And, with funds provided by the RESTORE Act signed into law following the BP oil spill in 2010, several major projects are underway in the Gulf of Mexico, spearheaded by The Nature Conservancy and partners.

“I’m hoping to get to hundreds of miles of restored, vibrant reef across the Gulf,” Mike Beck, PhD, lead marine scientist for the Nature Conservancy and coauthor of the 2011 oyster reef study, told Salon. “If we can use the Gulf as an example, we can do it in China and in Europe. From RESTORE, there will be $5 billion spent into the Gulf over the course of the next decade, and we should build many reefs to defend coastlines. Oyster restoration is approximately $1.5 million per mile — that’s incredibly cheap.

At least, compared to the installation of artificial breakwaters, which are far costlier to build and require more maintenance. The Nature Conservancy estimates 100 miles of oyster reef could save property owners along the Gulf up to $150 million on bulkheads. What’s more, an investment of just $150 million has potential to increase annual seafood sales by $7.3 million annually, since oyster reefs allow so many marine species to thrive.

The process for creating a wild reef begins with selecting a site based on conditions, including salinity level and accessibility. Then mesh bags are filled with aged oyster shells, often recycled from local or citizen activists, and these bags are moved into the intertidal zone via boats, wheelbarrows or a human chain. If there are no oyster shells available, a different type of substrate — like whelk shells, concrete, or abandoned crab pots — is used. On this substrate, oyster larvae will attach, and reach market size within two years’ time.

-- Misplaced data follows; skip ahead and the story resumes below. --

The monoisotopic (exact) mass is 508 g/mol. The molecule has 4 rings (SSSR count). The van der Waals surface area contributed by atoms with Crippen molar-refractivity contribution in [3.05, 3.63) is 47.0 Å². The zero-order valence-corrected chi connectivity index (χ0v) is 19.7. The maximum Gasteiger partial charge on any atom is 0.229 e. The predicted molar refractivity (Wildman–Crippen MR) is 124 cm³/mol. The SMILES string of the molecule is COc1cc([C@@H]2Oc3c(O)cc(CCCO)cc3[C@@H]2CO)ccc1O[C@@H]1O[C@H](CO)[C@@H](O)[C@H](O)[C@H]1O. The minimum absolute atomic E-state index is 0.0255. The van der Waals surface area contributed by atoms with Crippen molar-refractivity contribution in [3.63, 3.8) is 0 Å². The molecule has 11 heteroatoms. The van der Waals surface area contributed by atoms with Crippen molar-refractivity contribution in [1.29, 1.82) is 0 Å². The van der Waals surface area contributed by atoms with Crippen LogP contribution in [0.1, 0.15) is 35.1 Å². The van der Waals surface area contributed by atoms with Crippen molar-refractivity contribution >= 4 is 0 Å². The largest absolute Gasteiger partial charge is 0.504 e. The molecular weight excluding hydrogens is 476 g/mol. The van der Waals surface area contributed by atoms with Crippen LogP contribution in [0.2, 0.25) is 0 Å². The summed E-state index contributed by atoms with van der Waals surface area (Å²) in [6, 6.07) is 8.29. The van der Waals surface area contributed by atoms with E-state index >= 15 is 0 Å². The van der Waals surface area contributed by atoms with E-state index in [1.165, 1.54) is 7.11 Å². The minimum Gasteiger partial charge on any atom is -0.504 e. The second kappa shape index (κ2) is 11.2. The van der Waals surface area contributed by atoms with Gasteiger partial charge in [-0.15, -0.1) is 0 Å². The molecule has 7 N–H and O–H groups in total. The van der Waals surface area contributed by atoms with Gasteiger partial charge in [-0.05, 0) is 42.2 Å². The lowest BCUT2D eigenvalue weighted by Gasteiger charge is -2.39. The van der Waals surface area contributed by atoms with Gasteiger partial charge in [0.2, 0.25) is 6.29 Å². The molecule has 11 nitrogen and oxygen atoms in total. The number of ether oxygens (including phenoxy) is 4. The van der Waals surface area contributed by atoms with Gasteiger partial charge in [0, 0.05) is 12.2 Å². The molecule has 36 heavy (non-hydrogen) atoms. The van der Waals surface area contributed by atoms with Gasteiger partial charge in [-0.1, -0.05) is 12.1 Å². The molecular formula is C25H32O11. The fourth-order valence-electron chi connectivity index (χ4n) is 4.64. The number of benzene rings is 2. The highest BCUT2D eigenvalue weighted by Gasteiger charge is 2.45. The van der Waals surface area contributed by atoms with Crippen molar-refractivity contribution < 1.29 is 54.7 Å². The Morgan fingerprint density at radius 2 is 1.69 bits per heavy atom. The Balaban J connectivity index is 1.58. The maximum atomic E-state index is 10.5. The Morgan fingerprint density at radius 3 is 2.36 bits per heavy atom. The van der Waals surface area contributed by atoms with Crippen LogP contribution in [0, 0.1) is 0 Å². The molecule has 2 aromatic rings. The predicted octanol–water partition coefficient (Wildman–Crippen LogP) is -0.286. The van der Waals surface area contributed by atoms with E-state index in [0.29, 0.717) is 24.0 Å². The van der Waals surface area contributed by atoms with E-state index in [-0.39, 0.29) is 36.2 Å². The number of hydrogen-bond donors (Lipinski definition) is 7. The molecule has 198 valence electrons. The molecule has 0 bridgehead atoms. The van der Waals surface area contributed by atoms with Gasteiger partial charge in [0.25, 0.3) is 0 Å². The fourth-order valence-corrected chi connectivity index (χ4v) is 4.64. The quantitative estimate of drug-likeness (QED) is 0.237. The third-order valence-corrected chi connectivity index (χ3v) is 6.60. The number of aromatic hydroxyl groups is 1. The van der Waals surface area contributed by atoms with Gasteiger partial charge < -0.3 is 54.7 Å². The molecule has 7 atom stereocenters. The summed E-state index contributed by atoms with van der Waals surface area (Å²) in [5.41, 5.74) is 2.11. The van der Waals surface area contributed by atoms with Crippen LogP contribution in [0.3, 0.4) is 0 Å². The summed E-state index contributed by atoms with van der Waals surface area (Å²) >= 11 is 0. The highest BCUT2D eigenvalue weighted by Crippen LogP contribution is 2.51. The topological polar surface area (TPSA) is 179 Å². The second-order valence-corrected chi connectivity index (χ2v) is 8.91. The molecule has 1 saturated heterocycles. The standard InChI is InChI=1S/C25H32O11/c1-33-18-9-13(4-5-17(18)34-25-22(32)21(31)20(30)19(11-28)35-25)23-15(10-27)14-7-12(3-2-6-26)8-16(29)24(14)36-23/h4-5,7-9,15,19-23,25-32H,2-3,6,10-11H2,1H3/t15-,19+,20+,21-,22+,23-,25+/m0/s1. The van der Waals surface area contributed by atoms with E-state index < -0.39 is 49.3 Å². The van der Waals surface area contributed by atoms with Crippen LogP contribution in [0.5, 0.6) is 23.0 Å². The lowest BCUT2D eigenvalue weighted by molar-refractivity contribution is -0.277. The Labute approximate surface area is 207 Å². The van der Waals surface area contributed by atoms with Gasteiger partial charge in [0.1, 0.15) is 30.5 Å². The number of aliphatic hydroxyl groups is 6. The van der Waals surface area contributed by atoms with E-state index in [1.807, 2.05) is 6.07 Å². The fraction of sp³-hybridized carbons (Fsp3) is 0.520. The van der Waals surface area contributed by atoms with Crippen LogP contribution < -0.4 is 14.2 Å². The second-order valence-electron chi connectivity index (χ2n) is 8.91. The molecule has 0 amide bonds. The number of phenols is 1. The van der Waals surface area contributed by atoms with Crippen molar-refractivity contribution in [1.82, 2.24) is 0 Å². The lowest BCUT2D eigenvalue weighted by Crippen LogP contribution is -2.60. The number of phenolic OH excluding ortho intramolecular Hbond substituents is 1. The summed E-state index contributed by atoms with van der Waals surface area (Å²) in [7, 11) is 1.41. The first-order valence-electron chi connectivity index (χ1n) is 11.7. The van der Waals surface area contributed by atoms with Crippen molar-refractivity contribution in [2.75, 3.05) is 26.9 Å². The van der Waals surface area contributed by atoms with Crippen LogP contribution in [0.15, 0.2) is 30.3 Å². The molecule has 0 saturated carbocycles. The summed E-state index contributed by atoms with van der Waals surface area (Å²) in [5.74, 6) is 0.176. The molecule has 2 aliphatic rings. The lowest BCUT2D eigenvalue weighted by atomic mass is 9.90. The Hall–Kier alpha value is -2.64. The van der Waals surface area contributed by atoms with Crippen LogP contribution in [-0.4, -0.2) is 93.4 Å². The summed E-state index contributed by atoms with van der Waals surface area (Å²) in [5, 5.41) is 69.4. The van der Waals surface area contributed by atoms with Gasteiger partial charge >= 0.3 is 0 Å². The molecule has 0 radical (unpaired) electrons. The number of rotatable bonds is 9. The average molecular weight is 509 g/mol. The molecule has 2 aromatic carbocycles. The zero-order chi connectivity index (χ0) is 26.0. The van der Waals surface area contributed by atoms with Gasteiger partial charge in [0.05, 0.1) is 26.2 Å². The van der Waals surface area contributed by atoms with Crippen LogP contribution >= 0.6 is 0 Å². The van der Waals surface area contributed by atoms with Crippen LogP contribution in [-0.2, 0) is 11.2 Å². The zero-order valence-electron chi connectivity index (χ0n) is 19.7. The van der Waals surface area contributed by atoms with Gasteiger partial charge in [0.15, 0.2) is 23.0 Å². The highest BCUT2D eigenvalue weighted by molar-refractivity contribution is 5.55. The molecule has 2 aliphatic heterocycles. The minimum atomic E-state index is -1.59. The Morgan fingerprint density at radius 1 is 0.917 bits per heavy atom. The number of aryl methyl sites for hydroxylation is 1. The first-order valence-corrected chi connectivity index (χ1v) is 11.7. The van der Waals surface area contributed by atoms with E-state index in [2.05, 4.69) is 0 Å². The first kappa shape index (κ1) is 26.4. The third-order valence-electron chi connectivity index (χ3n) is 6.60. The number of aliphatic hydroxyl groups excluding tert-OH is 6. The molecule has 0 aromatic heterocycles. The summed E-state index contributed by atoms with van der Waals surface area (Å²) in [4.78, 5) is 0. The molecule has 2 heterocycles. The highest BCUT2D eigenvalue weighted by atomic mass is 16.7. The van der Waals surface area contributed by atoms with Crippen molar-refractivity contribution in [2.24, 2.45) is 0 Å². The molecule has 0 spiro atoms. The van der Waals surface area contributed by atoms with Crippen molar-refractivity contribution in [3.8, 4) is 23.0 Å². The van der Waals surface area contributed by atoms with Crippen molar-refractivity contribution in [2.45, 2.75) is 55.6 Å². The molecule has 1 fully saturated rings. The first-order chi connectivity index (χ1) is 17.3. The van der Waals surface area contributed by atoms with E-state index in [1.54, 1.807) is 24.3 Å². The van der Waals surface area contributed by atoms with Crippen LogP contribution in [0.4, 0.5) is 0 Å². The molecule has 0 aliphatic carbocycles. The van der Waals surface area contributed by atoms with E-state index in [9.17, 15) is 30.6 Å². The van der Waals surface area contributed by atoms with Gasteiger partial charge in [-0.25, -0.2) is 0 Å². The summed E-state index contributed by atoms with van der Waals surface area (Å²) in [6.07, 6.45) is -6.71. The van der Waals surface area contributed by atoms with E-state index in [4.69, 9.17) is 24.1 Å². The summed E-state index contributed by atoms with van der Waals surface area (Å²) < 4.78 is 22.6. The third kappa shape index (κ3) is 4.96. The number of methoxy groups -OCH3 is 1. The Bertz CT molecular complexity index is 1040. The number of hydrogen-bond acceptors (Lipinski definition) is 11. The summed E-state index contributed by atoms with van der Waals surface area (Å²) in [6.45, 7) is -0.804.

In some cases, where free-swimming larvae are rare, these baby oysters (2 million fit into the palm a hand) are collected in wet coffee filters at a hatchery or university lab, before being shipped to the desired location in a refrigerator, which a small set of experts find troubling.   

“You’re playing God,” Dennis Hedgecock, PhD, leading researcher in oyster aquaculture and genetics with the University of Southern California, told Salon. “This is a focus on the East Coast, but there needs to be more care and science than is sometimes employed, otherwise you’re potentially doing more harm than good. Transplanting larvae from a hatchery to the wild doesn’t solve the underlying problem: What reduced the natural population of a reef in the first place?”

Until we can solve that by overhauling regulations and slowing the tide of climate change, the burgeoning oyster farm industry will continue supplying fisheries, and taking pressure off newly established wild reefs so they can take hold before being harvested.

“All of the reefs we travel the world to see, all of those structures we think of as incredible, they used to exist in our own bays and estuaries,” Beck told Salon. “In the past, there used to be reefs three, four, five, up to nine feet tall. They’re majestic, and we can get them back.”

In the meantime, the public is wising up to one important pearl of wisdom: The world may not be our oyster, but the world needs oysters.


By Diane Stopyra